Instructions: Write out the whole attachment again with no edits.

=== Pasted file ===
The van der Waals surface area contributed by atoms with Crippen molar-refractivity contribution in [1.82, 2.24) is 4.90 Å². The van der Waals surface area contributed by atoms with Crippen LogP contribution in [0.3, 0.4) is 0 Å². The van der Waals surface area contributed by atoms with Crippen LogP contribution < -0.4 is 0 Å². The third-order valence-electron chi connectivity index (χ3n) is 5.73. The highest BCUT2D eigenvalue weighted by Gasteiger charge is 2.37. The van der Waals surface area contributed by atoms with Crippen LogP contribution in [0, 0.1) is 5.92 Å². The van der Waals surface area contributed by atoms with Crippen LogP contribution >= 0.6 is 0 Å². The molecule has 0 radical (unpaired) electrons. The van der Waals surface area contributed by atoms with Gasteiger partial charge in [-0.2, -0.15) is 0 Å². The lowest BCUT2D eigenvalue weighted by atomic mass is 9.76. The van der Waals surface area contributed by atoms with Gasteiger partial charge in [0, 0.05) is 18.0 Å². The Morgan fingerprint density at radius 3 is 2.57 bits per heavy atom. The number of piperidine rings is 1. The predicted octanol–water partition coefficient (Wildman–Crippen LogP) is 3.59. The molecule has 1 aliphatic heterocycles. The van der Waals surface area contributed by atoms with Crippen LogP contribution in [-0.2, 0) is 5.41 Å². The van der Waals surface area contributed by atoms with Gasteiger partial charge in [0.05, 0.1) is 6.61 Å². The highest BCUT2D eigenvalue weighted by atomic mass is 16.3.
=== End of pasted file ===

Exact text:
The van der Waals surface area contributed by atoms with Crippen molar-refractivity contribution in [1.82, 2.24) is 4.90 Å². The van der Waals surface area contributed by atoms with Crippen LogP contribution in [0.3, 0.4) is 0 Å². The van der Waals surface area contributed by atoms with Crippen LogP contribution < -0.4 is 0 Å². The third-order valence-electron chi connectivity index (χ3n) is 5.73. The highest BCUT2D eigenvalue weighted by Gasteiger charge is 2.37. The van der Waals surface area contributed by atoms with Crippen LogP contribution in [0, 0.1) is 5.92 Å². The van der Waals surface area contributed by atoms with Crippen LogP contribution >= 0.6 is 0 Å². The molecule has 0 radical (unpaired) electrons. The van der Waals surface area contributed by atoms with Gasteiger partial charge in [-0.2, -0.15) is 0 Å². The lowest BCUT2D eigenvalue weighted by atomic mass is 9.76. The van der Waals surface area contributed by atoms with Gasteiger partial charge in [0, 0.05) is 18.0 Å². The Morgan fingerprint density at radius 3 is 2.57 bits per heavy atom. The number of piperidine rings is 1. The predicted octanol–water partition coefficient (Wildman–Crippen LogP) is 3.59. The molecule has 1 aliphatic heterocycles. The van der Waals surface area contributed by atoms with Crippen LogP contribution in [-0.2, 0) is 5.41 Å². The van der Waals surface area contributed by atoms with Gasteiger partial charge in [0.05, 0.1) is 6.61 Å². The highest BCUT2D eigenvalue weighted by atomic mass is 16.3.